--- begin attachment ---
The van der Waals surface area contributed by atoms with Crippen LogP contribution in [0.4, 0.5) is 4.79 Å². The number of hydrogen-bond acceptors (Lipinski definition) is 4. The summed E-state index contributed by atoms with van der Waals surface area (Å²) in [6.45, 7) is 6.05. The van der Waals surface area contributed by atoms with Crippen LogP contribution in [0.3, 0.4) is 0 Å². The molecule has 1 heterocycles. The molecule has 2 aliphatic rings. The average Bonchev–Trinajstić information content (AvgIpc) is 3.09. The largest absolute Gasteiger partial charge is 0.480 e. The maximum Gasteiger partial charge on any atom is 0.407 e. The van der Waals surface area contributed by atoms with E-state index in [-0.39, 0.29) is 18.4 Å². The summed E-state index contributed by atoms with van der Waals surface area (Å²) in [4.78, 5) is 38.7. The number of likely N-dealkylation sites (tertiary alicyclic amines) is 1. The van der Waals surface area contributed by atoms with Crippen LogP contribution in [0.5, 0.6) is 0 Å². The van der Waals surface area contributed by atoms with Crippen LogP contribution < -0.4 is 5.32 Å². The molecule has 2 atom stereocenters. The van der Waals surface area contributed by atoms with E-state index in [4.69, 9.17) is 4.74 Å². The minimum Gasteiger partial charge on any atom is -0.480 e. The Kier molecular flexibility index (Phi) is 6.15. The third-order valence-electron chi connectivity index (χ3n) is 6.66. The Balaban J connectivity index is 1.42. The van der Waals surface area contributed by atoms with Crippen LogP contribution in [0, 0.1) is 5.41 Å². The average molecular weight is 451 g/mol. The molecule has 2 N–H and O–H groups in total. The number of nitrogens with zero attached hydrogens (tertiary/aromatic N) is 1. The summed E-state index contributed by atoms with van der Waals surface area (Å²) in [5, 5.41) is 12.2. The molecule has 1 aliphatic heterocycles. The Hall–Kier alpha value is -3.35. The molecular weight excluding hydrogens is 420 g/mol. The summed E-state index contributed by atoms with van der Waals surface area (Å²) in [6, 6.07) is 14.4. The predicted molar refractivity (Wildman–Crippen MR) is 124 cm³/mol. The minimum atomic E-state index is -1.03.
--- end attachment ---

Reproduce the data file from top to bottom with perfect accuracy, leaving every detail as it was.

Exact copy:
The van der Waals surface area contributed by atoms with Crippen LogP contribution in [0.4, 0.5) is 4.79 Å². The number of hydrogen-bond acceptors (Lipinski definition) is 4. The summed E-state index contributed by atoms with van der Waals surface area (Å²) in [6.45, 7) is 6.05. The van der Waals surface area contributed by atoms with Crippen LogP contribution in [0.3, 0.4) is 0 Å². The molecule has 1 heterocycles. The molecule has 2 aliphatic rings. The average Bonchev–Trinajstić information content (AvgIpc) is 3.09. The largest absolute Gasteiger partial charge is 0.480 e. The maximum Gasteiger partial charge on any atom is 0.407 e. The van der Waals surface area contributed by atoms with E-state index in [-0.39, 0.29) is 18.4 Å². The summed E-state index contributed by atoms with van der Waals surface area (Å²) in [4.78, 5) is 38.7. The number of likely N-dealkylation sites (tertiary alicyclic amines) is 1. The van der Waals surface area contributed by atoms with Crippen LogP contribution in [0.5, 0.6) is 0 Å². The van der Waals surface area contributed by atoms with Crippen LogP contribution < -0.4 is 5.32 Å². The molecule has 2 atom stereocenters. The van der Waals surface area contributed by atoms with E-state index in [4.69, 9.17) is 4.74 Å². The minimum Gasteiger partial charge on any atom is -0.480 e. The Kier molecular flexibility index (Phi) is 6.15. The third-order valence-electron chi connectivity index (χ3n) is 6.66. The Balaban J connectivity index is 1.42. The van der Waals surface area contributed by atoms with Crippen LogP contribution in [0, 0.1) is 5.41 Å². The average molecular weight is 451 g/mol. The molecule has 2 N–H and O–H groups in total. The number of nitrogens with zero attached hydrogens (tertiary/aromatic N) is 1. The summed E-state index contributed by atoms with van der Waals surface area (Å²) in [5, 5.41) is 12.2. The molecule has 1 aliphatic heterocycles. The Hall–Kier alpha value is -3.35. The molecular weight excluding hydrogens is 420 g/mol. The summed E-state index contributed by atoms with van der Waals surface area (Å²) in [6, 6.07) is 14.4. The predicted molar refractivity (Wildman–Crippen MR) is 124 cm³/mol. The minimum atomic E-state index is -1.03.